AI Can't Fix Automation's Problems

Ah, automation. It’s the siren song of efficiency, the promise of a world where machines do the dreary work and we humans can kick back and enjoy the fruits of their silicon labor. But as anyone who’s ever wrestled with a maddening phone tree or self-checkout kiosk knows, the reality is often far more frustrating. And now, some folks think AI can swoop in and fix the mess automation made.

AI to the Rescue (Or Is It?)

Take, for instance, this recent article in American Banker magazine. Apparently, some bright sparks have developed an AI system designed to soothe stressed-out call center workers. How, you ask? By treating them to personalized video montages of their families set to their favorite music after particularly grueling calls. Now, I’m all for a little mood-boosting tech, but this strikes me as a band-aid on a gaping wound.

The AI Bringing Zen to First Horizon’s Call Centers

Call center agents who have to deal with angry or perplexed customers all day tend to have through-the-roof stress levels and a high turnover rate as a result. About 53% of U.S. contact center agents who describe their stress level at work as high say they will probably leave their organization within the next six months, according to CMP Research’s 2023-2024 Customer Contact Executive Benchmarking Report.

Some think this is a problem artificial intelligence can fix. A well-designed algorithm could detect the signs that a call center rep is losing it and do something about it, such as send the rep a relaxing video montage of photos of their family set to music.

First Horizon is using artificial intelligence and such video “resets” to bring a state of calm and well-being to the people who talk to customers on the phone all day.

The Root of the Problem

The real issue here isn’t worker fragility, it’s the soul-crushing automation that’s driving them to the brink in the first place. Remember those automated phone menus we all love to hate – the ones that force us to navigate a labyrinth of pre-recorded options, only to dump us in the wrong department or disconnect us entirely? Those are called IVR systems (Interactive Voice Response), and they’re the reason so many customers are spitting fire by the time they finally reach a human. It’s not hard to see how dealing with a barrage of these frustrated callers day in and day out would take its toll.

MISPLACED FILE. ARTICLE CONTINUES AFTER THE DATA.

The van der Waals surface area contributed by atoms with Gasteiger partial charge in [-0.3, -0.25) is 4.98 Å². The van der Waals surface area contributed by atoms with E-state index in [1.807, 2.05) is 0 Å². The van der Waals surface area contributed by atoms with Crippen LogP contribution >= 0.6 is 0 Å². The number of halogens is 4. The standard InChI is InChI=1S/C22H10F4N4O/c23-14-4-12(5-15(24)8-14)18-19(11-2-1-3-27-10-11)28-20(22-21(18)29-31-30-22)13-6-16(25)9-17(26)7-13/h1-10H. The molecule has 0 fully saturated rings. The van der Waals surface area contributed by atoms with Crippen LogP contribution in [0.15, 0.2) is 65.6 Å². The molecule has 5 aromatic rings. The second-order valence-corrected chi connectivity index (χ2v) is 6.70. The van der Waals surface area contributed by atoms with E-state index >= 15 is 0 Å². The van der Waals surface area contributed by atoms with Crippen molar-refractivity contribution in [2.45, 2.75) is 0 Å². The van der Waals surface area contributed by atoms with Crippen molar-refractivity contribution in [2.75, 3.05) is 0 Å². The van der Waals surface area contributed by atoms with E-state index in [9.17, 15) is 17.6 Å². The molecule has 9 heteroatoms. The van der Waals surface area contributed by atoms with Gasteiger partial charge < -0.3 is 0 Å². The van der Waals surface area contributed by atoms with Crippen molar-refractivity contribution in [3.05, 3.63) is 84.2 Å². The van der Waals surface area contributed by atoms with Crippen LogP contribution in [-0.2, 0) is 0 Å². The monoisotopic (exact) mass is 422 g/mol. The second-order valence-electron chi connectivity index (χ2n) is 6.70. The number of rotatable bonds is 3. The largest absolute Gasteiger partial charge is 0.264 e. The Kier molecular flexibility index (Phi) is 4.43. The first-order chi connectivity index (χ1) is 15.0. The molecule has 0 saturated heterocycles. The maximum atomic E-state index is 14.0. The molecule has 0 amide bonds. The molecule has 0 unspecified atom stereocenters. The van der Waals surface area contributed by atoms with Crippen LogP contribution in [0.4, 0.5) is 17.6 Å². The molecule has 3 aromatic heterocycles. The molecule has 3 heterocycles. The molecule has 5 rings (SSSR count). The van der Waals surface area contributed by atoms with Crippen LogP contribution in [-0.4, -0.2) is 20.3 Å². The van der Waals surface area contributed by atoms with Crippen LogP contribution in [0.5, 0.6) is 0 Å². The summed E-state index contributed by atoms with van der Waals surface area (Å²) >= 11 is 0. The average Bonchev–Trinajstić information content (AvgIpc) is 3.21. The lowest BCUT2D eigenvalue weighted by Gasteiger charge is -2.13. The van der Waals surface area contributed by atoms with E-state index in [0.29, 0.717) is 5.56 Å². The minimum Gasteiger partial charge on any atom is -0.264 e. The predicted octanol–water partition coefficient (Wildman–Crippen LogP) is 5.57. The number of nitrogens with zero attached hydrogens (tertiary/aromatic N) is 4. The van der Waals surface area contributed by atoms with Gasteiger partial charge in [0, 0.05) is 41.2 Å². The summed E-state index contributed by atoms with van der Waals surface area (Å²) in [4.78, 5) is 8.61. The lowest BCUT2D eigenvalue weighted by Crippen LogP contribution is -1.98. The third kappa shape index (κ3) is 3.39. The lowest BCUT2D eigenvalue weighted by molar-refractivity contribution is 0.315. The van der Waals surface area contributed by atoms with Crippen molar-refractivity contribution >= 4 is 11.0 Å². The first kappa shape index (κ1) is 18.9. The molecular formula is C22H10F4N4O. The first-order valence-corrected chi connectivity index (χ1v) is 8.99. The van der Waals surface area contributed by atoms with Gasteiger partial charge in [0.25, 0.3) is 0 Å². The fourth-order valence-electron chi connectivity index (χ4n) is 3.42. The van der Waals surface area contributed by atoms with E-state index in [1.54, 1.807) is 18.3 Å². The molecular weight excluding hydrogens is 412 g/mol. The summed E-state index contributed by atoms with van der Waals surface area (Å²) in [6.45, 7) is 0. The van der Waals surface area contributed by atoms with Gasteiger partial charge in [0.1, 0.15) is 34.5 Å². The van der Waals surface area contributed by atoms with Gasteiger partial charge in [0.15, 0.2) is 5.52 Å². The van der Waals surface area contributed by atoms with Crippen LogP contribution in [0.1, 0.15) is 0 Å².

Shitty Automation: A Pervasive Problem

This call center scenario is just one example of a much larger problem. We’re surrounded by “shitty automation” – tech that purports to make things easier but ends up making them worse for everyone involved. Self-checkout kiosks that malfunction constantly, automated customer service chatbots that can’t comprehend basic requests, algorithms that replace human judgment with often nonsensical results – the list goes on. The end result is a world where human connection is increasingly replaced by clunky, impersonal technology.

The Generative AI Conundrum

And now, we have generative AI – the latest shiny object promising to revolutionize everything. Don’t get me wrong, I’m not losing sleep over some Terminator-esque AI apocalypse. What does keep me up at night is the potential for generative AI to become just another tool for shitty automation. Imagine a world where customer service is handled entirely by AI chatbots that, despite their impressive ability to generate human-sounding text, can’t actually understand or resolve your problem. Or a workplace where creative professionals are replaced by algorithms that churn out bland, formulaic content.

AI-Free: A Sign of the Times

It’s telling that we’re already seeing a backlash against this AI-driven future. Recently, I wrote a piece for The Atlantic about the growing movement towards “AI-free” products and services. People are starting to realize that AI-generated content often lacks the nuance, creativity, and frankly, the soul of human-made work.

A Better Way Forward

So, what’s the solution? It’s not about abandoning technology altogether. It’s about using it thoughtfully, ethically, and in ways that actually improve our lives. We need to resist the temptation to automate everything for the sake of efficiency and profit. We need to prioritize human connection, creativity, and well-being over soulless machines and algorithms. And we need to remember that the true measure of progress is not how much we can automate, but how well we can live.

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